US equity investors looked past inflation concerns and rising interest rates and instead shifted their focus on mega-cap tech earnings this week.
Mega-cap tech led the market higher Wednesday as the yield on the 10-year Treasury note slipped. CPI data showed prices rising in September.
The Fed's emergency asset purchases have lifted markets and supported the recovery since early 2020. They could start shrinking later in the fall.
Investors are closely watching the two-day meeting of the FOMC for clues from Fed officials on the timing and pace of tapering of asset purchases.
"This reinforces our belief that in the event of a well-deserved pullback, it would be an opportunity to buy at cheaper prices," a strategist said.
"I can see them delay," El-Erian told CNBC. "Clearly not September now. November will be tricky. Maybe December."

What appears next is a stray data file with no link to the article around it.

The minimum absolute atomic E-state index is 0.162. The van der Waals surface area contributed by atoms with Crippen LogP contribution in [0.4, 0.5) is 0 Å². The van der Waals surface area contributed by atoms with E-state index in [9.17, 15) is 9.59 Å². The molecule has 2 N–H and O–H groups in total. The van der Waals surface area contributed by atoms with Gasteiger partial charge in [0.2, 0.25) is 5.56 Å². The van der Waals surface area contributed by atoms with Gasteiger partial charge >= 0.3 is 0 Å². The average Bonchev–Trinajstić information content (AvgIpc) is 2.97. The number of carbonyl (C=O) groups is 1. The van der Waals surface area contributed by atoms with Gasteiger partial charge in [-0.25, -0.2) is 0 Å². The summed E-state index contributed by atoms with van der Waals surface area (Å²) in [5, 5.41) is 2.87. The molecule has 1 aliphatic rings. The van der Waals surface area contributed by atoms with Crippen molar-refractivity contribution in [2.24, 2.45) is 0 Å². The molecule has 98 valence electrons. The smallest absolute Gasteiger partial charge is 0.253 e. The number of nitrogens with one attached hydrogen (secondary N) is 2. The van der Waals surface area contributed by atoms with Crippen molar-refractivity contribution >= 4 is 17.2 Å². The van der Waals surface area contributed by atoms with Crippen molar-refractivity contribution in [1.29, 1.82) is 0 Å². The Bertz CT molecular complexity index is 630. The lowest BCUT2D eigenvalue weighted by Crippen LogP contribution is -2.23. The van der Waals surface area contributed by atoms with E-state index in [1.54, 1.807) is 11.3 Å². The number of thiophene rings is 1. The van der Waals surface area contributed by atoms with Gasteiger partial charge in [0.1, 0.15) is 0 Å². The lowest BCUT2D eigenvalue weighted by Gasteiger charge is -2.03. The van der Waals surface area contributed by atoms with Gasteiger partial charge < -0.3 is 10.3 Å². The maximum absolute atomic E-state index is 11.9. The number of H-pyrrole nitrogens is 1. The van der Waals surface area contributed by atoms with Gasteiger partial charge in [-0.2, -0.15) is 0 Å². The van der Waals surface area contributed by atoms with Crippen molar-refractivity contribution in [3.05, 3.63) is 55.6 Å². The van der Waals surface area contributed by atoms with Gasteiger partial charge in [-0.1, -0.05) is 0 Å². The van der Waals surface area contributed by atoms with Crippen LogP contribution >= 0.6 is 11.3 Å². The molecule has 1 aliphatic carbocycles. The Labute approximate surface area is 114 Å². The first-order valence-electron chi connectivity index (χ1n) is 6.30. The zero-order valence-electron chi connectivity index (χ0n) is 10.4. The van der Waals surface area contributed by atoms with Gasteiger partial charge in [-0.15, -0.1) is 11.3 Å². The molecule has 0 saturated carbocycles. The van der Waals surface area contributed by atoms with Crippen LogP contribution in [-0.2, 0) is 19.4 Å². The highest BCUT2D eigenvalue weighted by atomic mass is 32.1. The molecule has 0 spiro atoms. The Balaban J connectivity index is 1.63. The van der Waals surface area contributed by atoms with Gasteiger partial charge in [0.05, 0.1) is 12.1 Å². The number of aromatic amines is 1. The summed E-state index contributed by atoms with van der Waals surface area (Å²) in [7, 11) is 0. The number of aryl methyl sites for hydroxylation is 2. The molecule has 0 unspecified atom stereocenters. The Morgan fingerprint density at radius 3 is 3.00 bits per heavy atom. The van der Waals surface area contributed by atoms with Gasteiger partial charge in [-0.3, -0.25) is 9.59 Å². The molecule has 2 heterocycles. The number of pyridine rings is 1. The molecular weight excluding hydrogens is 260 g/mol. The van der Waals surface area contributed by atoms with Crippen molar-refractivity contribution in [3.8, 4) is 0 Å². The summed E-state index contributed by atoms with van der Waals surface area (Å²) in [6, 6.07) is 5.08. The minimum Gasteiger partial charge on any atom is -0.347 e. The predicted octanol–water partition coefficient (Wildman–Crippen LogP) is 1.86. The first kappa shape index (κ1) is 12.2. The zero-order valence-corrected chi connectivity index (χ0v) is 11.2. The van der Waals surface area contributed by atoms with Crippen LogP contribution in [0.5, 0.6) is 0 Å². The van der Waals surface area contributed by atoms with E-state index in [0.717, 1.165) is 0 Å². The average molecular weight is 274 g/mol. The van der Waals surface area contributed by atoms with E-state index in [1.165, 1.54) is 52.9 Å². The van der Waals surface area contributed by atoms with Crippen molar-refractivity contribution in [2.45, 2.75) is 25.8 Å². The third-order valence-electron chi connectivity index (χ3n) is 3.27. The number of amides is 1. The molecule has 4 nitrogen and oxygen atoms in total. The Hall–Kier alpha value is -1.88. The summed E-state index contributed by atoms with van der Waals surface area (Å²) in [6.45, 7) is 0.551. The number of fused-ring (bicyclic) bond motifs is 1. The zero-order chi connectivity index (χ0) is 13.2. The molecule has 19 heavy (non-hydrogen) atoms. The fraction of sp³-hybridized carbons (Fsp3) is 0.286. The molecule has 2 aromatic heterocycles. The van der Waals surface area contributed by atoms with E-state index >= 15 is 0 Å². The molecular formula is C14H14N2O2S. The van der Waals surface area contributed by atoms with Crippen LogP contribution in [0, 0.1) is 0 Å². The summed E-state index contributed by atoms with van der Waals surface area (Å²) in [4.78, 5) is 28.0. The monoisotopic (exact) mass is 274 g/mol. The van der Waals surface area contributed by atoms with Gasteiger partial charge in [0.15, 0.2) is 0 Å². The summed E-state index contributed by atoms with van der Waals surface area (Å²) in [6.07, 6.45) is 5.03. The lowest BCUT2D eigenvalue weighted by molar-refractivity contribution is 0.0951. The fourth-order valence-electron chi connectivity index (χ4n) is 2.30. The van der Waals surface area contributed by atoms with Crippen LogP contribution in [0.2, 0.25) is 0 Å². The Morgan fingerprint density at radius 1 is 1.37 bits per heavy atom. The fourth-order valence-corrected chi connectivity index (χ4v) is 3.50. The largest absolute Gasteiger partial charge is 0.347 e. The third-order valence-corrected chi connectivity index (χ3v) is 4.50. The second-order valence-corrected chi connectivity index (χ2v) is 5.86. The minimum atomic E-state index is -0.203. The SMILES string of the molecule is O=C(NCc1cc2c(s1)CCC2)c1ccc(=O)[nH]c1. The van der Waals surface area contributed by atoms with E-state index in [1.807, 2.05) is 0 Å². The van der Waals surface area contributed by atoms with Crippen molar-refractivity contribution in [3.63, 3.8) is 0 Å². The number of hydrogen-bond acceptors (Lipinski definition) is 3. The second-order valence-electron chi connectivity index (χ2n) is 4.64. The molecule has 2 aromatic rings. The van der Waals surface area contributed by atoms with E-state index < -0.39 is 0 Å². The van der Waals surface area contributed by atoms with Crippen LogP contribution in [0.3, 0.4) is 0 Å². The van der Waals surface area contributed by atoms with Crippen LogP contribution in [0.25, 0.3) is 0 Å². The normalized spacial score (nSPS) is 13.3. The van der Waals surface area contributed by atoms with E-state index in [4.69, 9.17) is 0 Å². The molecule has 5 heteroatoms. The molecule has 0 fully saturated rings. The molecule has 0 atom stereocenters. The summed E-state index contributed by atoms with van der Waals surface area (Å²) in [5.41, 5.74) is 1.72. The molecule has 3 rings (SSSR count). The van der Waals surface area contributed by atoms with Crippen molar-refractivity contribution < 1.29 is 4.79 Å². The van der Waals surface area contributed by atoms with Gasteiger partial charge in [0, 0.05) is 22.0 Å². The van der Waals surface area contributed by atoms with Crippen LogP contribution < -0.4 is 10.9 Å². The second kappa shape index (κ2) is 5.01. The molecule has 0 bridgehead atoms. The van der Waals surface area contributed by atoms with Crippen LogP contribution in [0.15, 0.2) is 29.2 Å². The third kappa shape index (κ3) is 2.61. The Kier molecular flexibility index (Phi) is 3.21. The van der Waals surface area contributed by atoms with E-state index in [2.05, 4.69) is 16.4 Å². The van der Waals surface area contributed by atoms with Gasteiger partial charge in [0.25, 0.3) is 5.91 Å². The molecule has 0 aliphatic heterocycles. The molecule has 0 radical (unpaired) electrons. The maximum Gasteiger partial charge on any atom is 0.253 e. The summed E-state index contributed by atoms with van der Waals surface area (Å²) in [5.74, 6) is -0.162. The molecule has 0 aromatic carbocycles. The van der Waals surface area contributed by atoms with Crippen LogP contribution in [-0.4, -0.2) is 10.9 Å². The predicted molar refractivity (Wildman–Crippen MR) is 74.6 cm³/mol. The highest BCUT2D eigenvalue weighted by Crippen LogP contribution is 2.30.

"Progress in the labor market is the missing piece of the puzzle for the Fed to set into motion," a managing director said.
"The Federal Reserve should start taking away the punchbowl by tapering after the next strong jobs report," a CIO said.
European and Asian equities lose ground as the Fed adds to anxiety about the impact of the Delta variant on economic recovery.
"So as long as the 'Big Three' aren't saying it, the market is not going to be listening to anything else," El-Erian told CNBC.
Home prices surged in May at the fastest rate in 30 years. Minutes from the Fed's June meeting show the central bank talking about cooling the market.
US stocks fell and yields rose after Fed officials signaled they may begin dialing back accommodative stimulus that has fueled the economic recovery.
The FOMC is expected to hold interest rates unchanged and announce no changes to its asset purchases when the decision is released at 2 p.m ET today.
The Fed previously indicated rates would stay near zero through 2023. The estimates suggest officials may want to slow inflation earlier than expected.
Gold steadied after three days of losses ahead of the Fed's policy statement that investors will scour for clues on inflation and interest rates.
"Despite the 'transitory' message regarding inflation, some on the Committee must be twitching a little uncomfortably," an analyst said.
"It is going to be increasingly difficult for the Fed to soothe markets with its dovish stance," Bank of America said Tuesday.